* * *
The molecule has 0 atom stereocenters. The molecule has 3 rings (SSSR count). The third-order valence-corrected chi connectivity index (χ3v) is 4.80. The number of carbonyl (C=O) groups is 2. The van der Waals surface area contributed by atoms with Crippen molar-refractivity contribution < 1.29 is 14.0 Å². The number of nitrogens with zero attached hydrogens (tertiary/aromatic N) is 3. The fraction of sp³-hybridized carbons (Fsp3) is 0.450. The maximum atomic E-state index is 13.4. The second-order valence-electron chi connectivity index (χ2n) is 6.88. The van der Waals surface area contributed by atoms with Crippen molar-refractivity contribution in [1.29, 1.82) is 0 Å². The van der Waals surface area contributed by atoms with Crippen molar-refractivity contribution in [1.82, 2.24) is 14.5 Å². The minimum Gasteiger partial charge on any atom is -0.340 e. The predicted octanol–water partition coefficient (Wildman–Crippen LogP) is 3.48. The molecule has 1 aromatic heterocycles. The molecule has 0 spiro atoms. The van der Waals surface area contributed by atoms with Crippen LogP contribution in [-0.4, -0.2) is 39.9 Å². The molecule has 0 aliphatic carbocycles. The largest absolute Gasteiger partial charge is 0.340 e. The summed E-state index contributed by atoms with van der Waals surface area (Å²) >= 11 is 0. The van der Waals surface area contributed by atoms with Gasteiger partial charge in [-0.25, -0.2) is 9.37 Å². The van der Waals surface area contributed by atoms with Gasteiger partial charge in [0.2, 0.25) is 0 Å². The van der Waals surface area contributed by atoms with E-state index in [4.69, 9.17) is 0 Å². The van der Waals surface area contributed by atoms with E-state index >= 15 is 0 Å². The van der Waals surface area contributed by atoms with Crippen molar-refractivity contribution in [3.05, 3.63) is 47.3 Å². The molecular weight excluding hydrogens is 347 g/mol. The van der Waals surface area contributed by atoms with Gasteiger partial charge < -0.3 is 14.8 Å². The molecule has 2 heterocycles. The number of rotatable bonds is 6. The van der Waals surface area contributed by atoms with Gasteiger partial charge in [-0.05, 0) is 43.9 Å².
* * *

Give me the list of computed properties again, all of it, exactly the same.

The molecule has 0 atom stereocenters. The molecule has 3 rings (SSSR count). The third-order valence-corrected chi connectivity index (χ3v) is 4.80. The number of carbonyl (C=O) groups is 2. The van der Waals surface area contributed by atoms with Crippen molar-refractivity contribution < 1.29 is 14.0 Å². The number of nitrogens with zero attached hydrogens (tertiary/aromatic N) is 3. The fraction of sp³-hybridized carbons (Fsp3) is 0.450. The maximum atomic E-state index is 13.4. The second-order valence-electron chi connectivity index (χ2n) is 6.88. The van der Waals surface area contributed by atoms with Crippen molar-refractivity contribution in [1.29, 1.82) is 0 Å². The van der Waals surface area contributed by atoms with Crippen molar-refractivity contribution in [1.82, 2.24) is 14.5 Å². The minimum Gasteiger partial charge on any atom is -0.340 e. The predicted octanol–water partition coefficient (Wildman–Crippen LogP) is 3.48. The molecule has 1 aromatic heterocycles. The molecule has 0 spiro atoms. The van der Waals surface area contributed by atoms with Crippen LogP contribution in [-0.4, -0.2) is 39.9 Å². The molecule has 0 aliphatic carbocycles. The largest absolute Gasteiger partial charge is 0.340 e. The summed E-state index contributed by atoms with van der Waals surface area (Å²) >= 11 is 0. The van der Waals surface area contributed by atoms with Gasteiger partial charge in [-0.25, -0.2) is 9.37 Å². The van der Waals surface area contributed by atoms with Gasteiger partial charge in [0.2, 0.25) is 0 Å². The van der Waals surface area contributed by atoms with E-state index in [4.69, 9.17) is 0 Å². The van der Waals surface area contributed by atoms with E-state index >= 15 is 0 Å². The van der Waals surface area contributed by atoms with Crippen molar-refractivity contribution in [3.05, 3.63) is 47.3 Å². The molecular weight excluding hydrogens is 347 g/mol. The van der Waals surface area contributed by atoms with Gasteiger partial charge < -0.3 is 14.8 Å². The molecule has 2 heterocycles. The number of rotatable bonds is 6. The van der Waals surface area contributed by atoms with Gasteiger partial charge in [-0.05, 0) is 43.9 Å².